It's a move that might make many think that "cutting the cord" is becoming more and more a viable option.  However, ABC's move to make live streaming broadcasts available on iOS, called "Watch ABC," is really just another example of television networks still gripping tightly to the paid TV subscription model by making it available only through TV Everywhere verification (much like HBO GO).  With ABC making their broadcasts available through their iOS app, others will likely follow, but it will almost always be accompanied by a verification system, even though ABC, CBS, NBC, and Fox are historically free channels.

ABC Is Test-Marketing the App on May 14

The new ABC app will be available in New York and Philadelphia tomorrow and will be the first time a major network has made their broadcast available in real time.  Disney, the company that owns ABC, will be offering it over the summer to 6 other ABC stations they own and are going to try to get all the local affiliates involved at some point.  In turn, the immediate availability of recent shows on Hulu and will be more limited.

It is said that such an app is a direct answer to Aereo, the embattled subscription service available in various price ranges that plays all the networks' live broadcasts, has DVR capability, and has brought up questions of legality.  Aereo is not available everywhere either (only in New York now, and expanding to 22 additional cities later this year), but it's perceived as such a threat that now we're seeing a network actually make a move to counter it.  Still, Aereo's DVR option still separates it from this new app, and none of the other networks so far have followed ABC's lead, meaning Aereo will still be attractive for those who like watching CBS, NBC, et al.

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One thing though: while this is a "response to Aereo" I think many of the broadcasters finally understand that they need to bring TV to where the people are.  Even though DVR allows people to watch shows at any time, there are some people who want to see their shows right now, or are in a place where they need to kill some time, and are simply unable to do so wherever they are.  And without a DVR they won't be able to fast forward through the commercials, so there's a win for the networks (although the ads will be the same as what you see on and not what is seen during the broadcast).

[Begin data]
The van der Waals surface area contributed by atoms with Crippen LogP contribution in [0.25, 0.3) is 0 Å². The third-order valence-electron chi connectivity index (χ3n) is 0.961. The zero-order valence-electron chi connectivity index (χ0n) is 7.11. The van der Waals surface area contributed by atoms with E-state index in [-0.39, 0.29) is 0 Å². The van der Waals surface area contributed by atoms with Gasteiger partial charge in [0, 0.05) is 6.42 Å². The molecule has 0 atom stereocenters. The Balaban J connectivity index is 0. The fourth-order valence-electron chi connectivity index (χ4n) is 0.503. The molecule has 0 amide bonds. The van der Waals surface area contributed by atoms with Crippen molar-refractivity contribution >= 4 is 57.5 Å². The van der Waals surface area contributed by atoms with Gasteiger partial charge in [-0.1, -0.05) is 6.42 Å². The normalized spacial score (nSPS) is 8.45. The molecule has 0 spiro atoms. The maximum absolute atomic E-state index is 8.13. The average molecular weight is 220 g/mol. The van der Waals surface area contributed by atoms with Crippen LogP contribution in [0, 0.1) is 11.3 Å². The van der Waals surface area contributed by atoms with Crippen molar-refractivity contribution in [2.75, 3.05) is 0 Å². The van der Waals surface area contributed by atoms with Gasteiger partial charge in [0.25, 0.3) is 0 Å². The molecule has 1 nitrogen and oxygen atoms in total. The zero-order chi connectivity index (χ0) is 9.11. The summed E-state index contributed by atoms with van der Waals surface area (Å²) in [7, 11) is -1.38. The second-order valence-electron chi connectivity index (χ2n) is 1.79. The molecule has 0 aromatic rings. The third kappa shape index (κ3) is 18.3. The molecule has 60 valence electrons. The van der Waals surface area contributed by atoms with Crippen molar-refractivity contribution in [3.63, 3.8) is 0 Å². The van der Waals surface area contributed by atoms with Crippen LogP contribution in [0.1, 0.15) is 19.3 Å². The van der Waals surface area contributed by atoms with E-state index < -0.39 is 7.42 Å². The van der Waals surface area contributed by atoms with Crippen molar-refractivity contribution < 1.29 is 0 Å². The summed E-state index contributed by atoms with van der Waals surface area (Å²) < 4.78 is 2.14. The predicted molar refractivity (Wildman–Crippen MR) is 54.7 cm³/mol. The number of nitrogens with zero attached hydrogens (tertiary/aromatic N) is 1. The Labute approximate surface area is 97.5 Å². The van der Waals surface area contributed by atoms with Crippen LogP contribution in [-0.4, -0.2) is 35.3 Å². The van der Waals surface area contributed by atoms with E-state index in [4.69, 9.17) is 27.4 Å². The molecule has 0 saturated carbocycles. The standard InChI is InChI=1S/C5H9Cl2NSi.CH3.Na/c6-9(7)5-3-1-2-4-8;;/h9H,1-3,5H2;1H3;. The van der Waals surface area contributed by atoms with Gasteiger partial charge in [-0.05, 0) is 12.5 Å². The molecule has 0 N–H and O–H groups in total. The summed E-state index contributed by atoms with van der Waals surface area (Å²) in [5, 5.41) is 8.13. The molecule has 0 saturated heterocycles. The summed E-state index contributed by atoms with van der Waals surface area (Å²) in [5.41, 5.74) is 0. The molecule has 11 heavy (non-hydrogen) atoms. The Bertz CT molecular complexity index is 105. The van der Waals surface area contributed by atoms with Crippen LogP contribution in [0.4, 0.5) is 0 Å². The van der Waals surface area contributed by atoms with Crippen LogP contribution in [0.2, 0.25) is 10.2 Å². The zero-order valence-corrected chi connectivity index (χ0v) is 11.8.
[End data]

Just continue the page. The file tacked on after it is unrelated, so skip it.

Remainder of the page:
It's a move we'll likely be seeing most networks and cable channels making: with a verification system you don't lose subscribers, you just make it so everyone can watch your shows almost anywhere, and that makes people happy.

  • Jack Taylor

    BBC and ITV have streamed live through their apps for a long time... (UK)

    • Chris Atkinson

      Thanks, Jack! We're often behind the times in the USA!

    • Kevin

      True, but isn't each household in the UK charged an annual licensing fee of about $200 (USD) just to watch broadcast TV? There's always a tradeoff.

      • Carla Marshall

        The BBC charge an annual licence fee (£145/$220) which covers access to all BBC radio and TV output per household. Not everyone pays of course (although they are chased until they do or prove they don't have a TV set in the house) but charging a fee means that the BBC remains commercial free. ITV, Channel 4 and Channel 5 rely heavily on commercial income and of course, cable & satellite channels all charge a fee, either a one off or a monthly subscription.

        It's a very interesting time with sites like offering free and unlimited UK online access to the 9 main BBC channels as well as their 59 radio stations, and of course iPlayer is available to anyone with internet access. The fact that a viewer *should* hold an up to date TV licence is, legally, a given as a prerequisite for watching these online channels but not having one isn't a barrier to entry. There's definite confusion about what's allowed and what isn't. Technically, watching live, or even some instances of catch up streaming of BBC content (via any device) without a licence is a criminal offence in the UK and if you are caught you will be prosecuted. However, in reality, it's difficult to police.

        How the BBC can continue to work within the licence fee structure in the face of such changes in viewer consumption is the main issue facing the organisation at the moment.